Laveronica was founded in 2007 in Modica, Sicily, by Corrado Gugliotta. From its inception, the gallery has worked with artists who investigate the human condition, whether in its public and political dimensions, or with reflections of a more intimate nature, related to the private sphere.
To its credit, Laveronica has an intense schedule of solo and group exhibitions of Italian and international artists, often being presented to the Italian public for the first time. The most important museums in the world have exhibited and acquired works by the gallery’s artists.
At the same time, given the strong territorial bond with its location, the gallery has always been interested in participatory projects for the public space. It strives to go beyond the art system’s boundaries to collaborate with writers, philosophers, sociologists, musicians, theater companies, activists, schools, associations and not-for-profit organizations. Today Laveronica consists of its artists, collaborators, and many friends and supporters who, together with the gallerist, keep this community project in south-eastern Sicily alive.
I figli dei comunisti, Daniela Ortiz
“I have always considered it important to never separate my vision of society from my work.”
In conversation with Corrado Gugliotta, Laveronica arte contemporanea
Why did you choose this city?
Modica is a unique place, with a wealth of history and culture. An open-air theater. Opening the gallery in my city was a natural consequence. Today I am visited by many friends from the art world whom I enjoy helping to discover this baroque jewel that has been declared a UNESCO World Heritage Site. I think that time has rewarded my love for this territory and my combative nature.
What kind of art do you deal with?
To me, the coherence of my program is fundamental. The artists I represent explore the human condition in its most intimate and personal, as well as most public and political aspects. My research evolves through a daily, close dialogue with them. I have always considered it important to never separate my vision of society from my work.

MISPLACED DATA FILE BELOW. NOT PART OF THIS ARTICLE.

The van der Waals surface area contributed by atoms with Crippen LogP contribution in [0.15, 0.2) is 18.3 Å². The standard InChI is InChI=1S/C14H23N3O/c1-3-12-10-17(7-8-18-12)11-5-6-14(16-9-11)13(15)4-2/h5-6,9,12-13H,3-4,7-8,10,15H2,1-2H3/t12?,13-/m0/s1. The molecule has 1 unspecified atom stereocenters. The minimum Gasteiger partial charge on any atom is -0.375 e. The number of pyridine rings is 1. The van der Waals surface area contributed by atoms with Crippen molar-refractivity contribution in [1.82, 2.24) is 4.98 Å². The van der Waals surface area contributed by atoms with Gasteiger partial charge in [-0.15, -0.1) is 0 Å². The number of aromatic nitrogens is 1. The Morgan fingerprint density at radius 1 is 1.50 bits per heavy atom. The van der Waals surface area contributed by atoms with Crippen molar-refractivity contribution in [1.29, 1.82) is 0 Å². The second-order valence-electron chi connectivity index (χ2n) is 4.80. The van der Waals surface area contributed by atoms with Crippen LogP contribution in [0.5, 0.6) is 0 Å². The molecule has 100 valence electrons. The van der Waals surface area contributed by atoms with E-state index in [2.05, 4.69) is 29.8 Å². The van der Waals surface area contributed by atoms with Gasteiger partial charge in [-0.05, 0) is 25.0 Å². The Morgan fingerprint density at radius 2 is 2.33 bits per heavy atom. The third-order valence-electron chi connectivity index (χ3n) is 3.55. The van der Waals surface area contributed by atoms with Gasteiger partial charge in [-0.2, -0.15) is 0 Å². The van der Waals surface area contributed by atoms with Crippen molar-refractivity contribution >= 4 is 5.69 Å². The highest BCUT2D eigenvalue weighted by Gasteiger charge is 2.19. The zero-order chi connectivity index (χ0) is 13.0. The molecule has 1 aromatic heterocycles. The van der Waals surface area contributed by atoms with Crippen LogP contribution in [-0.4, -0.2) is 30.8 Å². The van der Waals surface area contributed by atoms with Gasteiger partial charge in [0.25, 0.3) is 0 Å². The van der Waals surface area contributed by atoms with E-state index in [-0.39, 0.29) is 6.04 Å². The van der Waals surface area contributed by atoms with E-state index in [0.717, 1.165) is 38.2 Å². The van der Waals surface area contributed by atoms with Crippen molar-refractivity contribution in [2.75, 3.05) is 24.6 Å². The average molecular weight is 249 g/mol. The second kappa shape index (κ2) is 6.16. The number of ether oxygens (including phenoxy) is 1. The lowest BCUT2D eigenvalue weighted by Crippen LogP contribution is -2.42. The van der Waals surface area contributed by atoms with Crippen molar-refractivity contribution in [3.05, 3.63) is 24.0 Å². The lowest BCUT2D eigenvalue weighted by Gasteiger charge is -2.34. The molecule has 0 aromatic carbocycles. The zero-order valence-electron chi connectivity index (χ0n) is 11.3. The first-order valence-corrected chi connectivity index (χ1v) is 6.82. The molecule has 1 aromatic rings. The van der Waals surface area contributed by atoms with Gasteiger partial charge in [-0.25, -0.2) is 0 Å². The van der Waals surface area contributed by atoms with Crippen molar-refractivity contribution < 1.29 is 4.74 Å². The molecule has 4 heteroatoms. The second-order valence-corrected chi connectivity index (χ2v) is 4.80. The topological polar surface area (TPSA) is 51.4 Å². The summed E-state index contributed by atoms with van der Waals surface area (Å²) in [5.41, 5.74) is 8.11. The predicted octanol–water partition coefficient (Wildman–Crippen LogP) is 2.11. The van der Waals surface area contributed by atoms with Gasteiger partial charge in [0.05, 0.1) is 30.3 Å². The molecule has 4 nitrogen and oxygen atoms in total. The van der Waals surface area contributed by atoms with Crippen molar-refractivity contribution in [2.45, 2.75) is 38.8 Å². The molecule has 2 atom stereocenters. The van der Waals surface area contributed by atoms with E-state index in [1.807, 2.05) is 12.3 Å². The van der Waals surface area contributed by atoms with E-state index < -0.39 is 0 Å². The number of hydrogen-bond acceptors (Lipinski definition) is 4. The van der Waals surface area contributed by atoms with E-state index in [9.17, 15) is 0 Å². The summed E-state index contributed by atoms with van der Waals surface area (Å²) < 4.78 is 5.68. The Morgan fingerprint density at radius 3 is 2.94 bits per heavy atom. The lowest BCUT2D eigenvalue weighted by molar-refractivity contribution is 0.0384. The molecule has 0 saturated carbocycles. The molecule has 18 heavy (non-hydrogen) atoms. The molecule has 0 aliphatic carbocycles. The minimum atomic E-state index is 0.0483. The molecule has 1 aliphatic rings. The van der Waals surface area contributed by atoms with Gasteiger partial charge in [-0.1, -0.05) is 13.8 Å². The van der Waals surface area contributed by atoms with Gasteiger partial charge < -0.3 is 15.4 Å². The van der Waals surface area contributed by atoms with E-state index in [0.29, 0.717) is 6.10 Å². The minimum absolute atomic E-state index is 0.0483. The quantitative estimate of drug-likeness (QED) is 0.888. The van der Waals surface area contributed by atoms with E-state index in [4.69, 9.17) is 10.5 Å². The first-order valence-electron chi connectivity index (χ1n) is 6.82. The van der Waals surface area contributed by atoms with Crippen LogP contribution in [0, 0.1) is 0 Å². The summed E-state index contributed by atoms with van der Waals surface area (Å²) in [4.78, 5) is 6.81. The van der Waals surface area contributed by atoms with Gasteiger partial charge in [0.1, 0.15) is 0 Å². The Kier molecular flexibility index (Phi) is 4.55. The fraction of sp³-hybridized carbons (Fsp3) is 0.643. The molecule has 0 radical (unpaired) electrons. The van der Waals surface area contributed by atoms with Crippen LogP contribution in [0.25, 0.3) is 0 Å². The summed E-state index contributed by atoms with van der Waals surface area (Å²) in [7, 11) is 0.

Are there any social, environmental, or educational initiatives related to art that you have recently undertaken or would like to dedicate yourself to in the future?
The use of public space, celebrated in a series of memorable events, and the interaction with the community I live in, also through a series of collaborations with local associations, are elements that have characterized the life of the gallery. The episode I am most proud of is probably Artist Against MUOS, an exhibition that gave space and voice to the artists-activists fighting against the colonization of our territory.
What would be your desert-island work of art?
I don’t like being alone, I love being surrounded by people. The idea of a desert island reminds me of a work by Félix González-Torres, Untitled (Portrait of Ross in L.A.), a pile of 175 pounds of candy. A work that tells of his heartbreaking loneliness, the loss of his loved one, and a love that becomes universal. A work that is consumed, like life.
How do you imagine your gallery ten years from now?
I see it as a community of artists, friends, collectors and art operators sharing with me a love for this project begun more than thirteen years ago. I hope it will continue to be a place of discussion, of confrontation and a place to start from for discovering the world, as it has always been in these years. Finally, I hope that the gallery will continue to inspire in me the passion and commitment I put into my work every day.